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    Makaya McCraven, Kraftklub, Batbait, Die Sterne: The albums of the week in the sound check

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    Makaya McCraven: In These Times (International Anthem/XL)
    If the esteemed Makaya McCraven’s last two albums have been clashes with historical sources (Gil Scott-Heron and Blue Note), he’s now on his own. The drummer and miracle producer from Chicago has been on “In These Times” for no less than seven years. The studio as an instrument is not that important here. Composition and real-time ensemble playing are important. Curiously, the result is not quite as convincing as the earlier work. Maybe after seven years your head just isn’t that clear anymore. Andreas Mueller, moderator

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    Power Club: Kargo (Vertigo/Universal)
    On the first album after a five-year break and singer Kummer’s solo outing, Kraftklub rely on their proven musical formula: hymn-like choruses, incredible energy, but luckily still not in a good mood. “Doubt gives way to vanity,” says the song “Fourth of September” – if they were wise before, they are now mature. At its best, the album is a reckoning with the affluent and petty bourgeoisie, with ignorance and our laziness. Claudia Gerth, Radio One

    Batbait: Dirty Cloth (Irascible Records)
    The four Swiss students of cultural mediation strum enthusiastically carefree on their debut album, are at the same time detached and distant. The ten song miniatures are laconic observations of everyday life, the concrete on the doorstep is just as important as the difficulties of interpersonal and social conventions. The abysses of civilization are in the details, melancholic slacker moments when visiting the bar with crunchy tasting chips have just as much space. The 40 minutes pass in a frenzy and at the end the realization matures that something has been created here that cries out for more. The big hype can come, but it doesn’t have to.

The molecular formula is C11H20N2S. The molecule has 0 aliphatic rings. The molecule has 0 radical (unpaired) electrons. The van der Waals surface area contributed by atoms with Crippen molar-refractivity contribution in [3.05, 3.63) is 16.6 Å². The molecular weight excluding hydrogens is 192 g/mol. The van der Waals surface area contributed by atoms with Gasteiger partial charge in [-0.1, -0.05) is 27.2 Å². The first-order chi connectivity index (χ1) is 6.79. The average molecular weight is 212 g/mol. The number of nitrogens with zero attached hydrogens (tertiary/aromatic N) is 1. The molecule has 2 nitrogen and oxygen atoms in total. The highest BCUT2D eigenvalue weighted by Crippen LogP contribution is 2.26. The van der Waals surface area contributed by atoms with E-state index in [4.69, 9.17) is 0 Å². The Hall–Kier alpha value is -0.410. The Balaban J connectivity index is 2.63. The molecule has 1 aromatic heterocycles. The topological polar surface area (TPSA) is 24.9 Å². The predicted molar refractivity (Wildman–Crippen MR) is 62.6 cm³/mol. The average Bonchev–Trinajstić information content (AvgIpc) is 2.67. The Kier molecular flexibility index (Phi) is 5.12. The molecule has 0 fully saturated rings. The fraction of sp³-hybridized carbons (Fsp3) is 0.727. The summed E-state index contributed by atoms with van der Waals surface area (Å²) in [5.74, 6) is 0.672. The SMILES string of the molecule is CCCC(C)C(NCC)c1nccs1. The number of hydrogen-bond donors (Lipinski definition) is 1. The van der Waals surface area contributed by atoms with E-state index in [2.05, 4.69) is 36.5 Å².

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    The Stars: Hello Euphoria (PIAS)
    Hamburg School, Classroom: Madchester. Singer Frank Spilker is one of the founders. With new comrades-in-arms from the bands Von Spar and The Blood Arm as well as arranger Max Knoth, the exiled East Westphalian has managed to create a remarkable 13th star album. The disco organ keeps circling, the slogans remain great: “The world is getting crispy”, “Capitalism, I say: why not”. Christian Schröder, Tagesspiegel

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    Source: Tagesspiegel

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